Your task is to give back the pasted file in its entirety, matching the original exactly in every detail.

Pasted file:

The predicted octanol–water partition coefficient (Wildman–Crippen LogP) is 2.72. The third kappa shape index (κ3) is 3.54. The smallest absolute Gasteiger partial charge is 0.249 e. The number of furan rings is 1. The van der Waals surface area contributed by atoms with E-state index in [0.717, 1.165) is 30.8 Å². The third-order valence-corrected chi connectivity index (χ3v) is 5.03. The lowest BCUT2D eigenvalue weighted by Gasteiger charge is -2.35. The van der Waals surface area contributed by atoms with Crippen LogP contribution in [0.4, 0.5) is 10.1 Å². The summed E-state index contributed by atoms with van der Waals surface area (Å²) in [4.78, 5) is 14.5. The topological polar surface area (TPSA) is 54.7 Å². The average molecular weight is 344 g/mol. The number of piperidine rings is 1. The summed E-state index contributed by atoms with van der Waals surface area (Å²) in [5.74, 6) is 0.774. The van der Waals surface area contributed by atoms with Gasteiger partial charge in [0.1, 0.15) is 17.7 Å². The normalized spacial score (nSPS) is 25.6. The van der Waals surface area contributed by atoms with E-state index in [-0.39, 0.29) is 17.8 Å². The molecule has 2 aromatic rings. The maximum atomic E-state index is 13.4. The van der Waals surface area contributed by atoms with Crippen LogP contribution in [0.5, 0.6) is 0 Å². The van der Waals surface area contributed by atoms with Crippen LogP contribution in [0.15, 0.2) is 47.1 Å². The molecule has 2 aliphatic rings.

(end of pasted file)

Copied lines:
The predicted octanol–water partition coefficient (Wildman–Crippen LogP) is 2.72. The third kappa shape index (κ3) is 3.54. The smallest absolute Gasteiger partial charge is 0.249 e. The number of furan rings is 1. The van der Waals surface area contributed by atoms with E-state index in [0.717, 1.165) is 30.8 Å². The third-order valence-corrected chi connectivity index (χ3v) is 5.03. The lowest BCUT2D eigenvalue weighted by Gasteiger charge is -2.35. The van der Waals surface area contributed by atoms with Crippen LogP contribution in [0.4, 0.5) is 10.1 Å². The summed E-state index contributed by atoms with van der Waals surface area (Å²) in [4.78, 5) is 14.5. The topological polar surface area (TPSA) is 54.7 Å². The average molecular weight is 344 g/mol. The number of piperidine rings is 1. The summed E-state index contributed by atoms with van der Waals surface area (Å²) in [5.74, 6) is 0.774. The van der Waals surface area contributed by atoms with Gasteiger partial charge in [0.1, 0.15) is 17.7 Å². The normalized spacial score (nSPS) is 25.6. The van der Waals surface area contributed by atoms with E-state index in [-0.39, 0.29) is 17.8 Å². The molecule has 2 aromatic rings. The maximum atomic E-state index is 13.4. The van der Waals surface area contributed by atoms with Crippen LogP contribution in [0.5, 0.6) is 0 Å². The van der Waals surface area contributed by atoms with Crippen LogP contribution in [0.15, 0.2) is 47.1 Å². The molecule has 2 aliphatic rings.